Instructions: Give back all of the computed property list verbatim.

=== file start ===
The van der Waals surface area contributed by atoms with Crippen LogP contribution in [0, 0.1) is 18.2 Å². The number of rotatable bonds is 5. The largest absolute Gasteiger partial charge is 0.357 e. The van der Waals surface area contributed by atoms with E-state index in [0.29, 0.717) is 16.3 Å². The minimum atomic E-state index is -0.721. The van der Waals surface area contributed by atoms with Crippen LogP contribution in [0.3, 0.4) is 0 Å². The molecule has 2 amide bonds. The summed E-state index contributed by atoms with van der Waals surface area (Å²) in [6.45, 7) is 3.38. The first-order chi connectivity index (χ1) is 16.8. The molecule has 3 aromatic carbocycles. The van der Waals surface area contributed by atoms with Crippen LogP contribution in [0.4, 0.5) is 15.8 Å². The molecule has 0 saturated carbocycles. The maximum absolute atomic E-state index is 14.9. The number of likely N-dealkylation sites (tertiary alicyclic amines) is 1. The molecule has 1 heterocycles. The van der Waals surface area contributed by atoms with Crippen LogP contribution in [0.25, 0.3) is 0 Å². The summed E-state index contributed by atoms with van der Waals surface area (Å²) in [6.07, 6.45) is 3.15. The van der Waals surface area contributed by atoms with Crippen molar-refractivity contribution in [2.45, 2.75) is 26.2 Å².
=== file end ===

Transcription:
The van der Waals surface area contributed by atoms with Crippen LogP contribution in [0, 0.1) is 18.2 Å². The number of rotatable bonds is 5. The largest absolute Gasteiger partial charge is 0.357 e. The van der Waals surface area contributed by atoms with E-state index in [0.29, 0.717) is 16.3 Å². The minimum atomic E-state index is -0.721. The van der Waals surface area contributed by atoms with Crippen LogP contribution in [0.3, 0.4) is 0 Å². The molecule has 2 amide bonds. The summed E-state index contributed by atoms with van der Waals surface area (Å²) in [6.45, 7) is 3.38. The first-order chi connectivity index (χ1) is 16.8. The molecule has 3 aromatic carbocycles. The van der Waals surface area contributed by atoms with Crippen LogP contribution in [0.4, 0.5) is 15.8 Å². The molecule has 0 saturated carbocycles. The maximum absolute atomic E-state index is 14.9. The number of likely N-dealkylation sites (tertiary alicyclic amines) is 1. The molecule has 1 heterocycles. The van der Waals surface area contributed by atoms with Crippen LogP contribution in [0.25, 0.3) is 0 Å². The summed E-state index contributed by atoms with van der Waals surface area (Å²) in [6.07, 6.45) is 3.15. The van der Waals surface area contributed by atoms with Crippen molar-refractivity contribution in [2.45, 2.75) is 26.2 Å².